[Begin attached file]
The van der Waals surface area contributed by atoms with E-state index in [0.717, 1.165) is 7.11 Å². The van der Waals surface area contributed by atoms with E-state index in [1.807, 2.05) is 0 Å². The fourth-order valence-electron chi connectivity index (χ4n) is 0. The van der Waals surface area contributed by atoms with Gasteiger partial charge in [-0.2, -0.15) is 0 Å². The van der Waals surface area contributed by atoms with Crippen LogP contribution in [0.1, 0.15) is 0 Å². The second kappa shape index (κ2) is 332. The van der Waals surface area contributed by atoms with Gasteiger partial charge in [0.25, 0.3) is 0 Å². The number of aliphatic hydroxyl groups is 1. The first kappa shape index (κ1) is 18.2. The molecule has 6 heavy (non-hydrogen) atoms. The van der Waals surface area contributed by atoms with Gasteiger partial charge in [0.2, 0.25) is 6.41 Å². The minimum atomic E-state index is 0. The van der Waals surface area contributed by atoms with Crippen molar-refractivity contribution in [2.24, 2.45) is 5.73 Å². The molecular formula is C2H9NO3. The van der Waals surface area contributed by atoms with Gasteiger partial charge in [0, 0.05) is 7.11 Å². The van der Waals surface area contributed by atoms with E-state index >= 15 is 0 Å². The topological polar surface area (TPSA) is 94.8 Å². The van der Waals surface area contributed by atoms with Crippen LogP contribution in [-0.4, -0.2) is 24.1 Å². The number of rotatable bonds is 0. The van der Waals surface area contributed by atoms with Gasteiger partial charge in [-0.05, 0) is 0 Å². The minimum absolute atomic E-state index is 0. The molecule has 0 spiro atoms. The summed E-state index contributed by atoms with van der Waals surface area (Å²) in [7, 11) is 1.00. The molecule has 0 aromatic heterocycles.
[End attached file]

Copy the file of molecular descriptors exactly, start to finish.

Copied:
The van der Waals surface area contributed by atoms with E-state index in [0.717, 1.165) is 7.11 Å². The van der Waals surface area contributed by atoms with E-state index in [1.807, 2.05) is 0 Å². The fourth-order valence-electron chi connectivity index (χ4n) is 0. The van der Waals surface area contributed by atoms with Gasteiger partial charge in [-0.2, -0.15) is 0 Å². The van der Waals surface area contributed by atoms with Crippen LogP contribution in [0.1, 0.15) is 0 Å². The second kappa shape index (κ2) is 332. The van der Waals surface area contributed by atoms with Gasteiger partial charge in [0.25, 0.3) is 0 Å². The number of aliphatic hydroxyl groups is 1. The first kappa shape index (κ1) is 18.2. The molecule has 6 heavy (non-hydrogen) atoms. The van der Waals surface area contributed by atoms with Gasteiger partial charge in [0.2, 0.25) is 6.41 Å². The minimum atomic E-state index is 0. The van der Waals surface area contributed by atoms with Crippen molar-refractivity contribution in [2.24, 2.45) is 5.73 Å². The molecular formula is C2H9NO3. The van der Waals surface area contributed by atoms with Gasteiger partial charge in [0, 0.05) is 7.11 Å². The van der Waals surface area contributed by atoms with E-state index >= 15 is 0 Å². The topological polar surface area (TPSA) is 94.8 Å². The van der Waals surface area contributed by atoms with Crippen LogP contribution in [-0.4, -0.2) is 24.1 Å². The number of rotatable bonds is 0. The van der Waals surface area contributed by atoms with Gasteiger partial charge in [-0.05, 0) is 0 Å². The minimum absolute atomic E-state index is 0. The molecule has 0 spiro atoms. The summed E-state index contributed by atoms with van der Waals surface area (Å²) in [7, 11) is 1.00. The molecule has 0 aromatic heterocycles.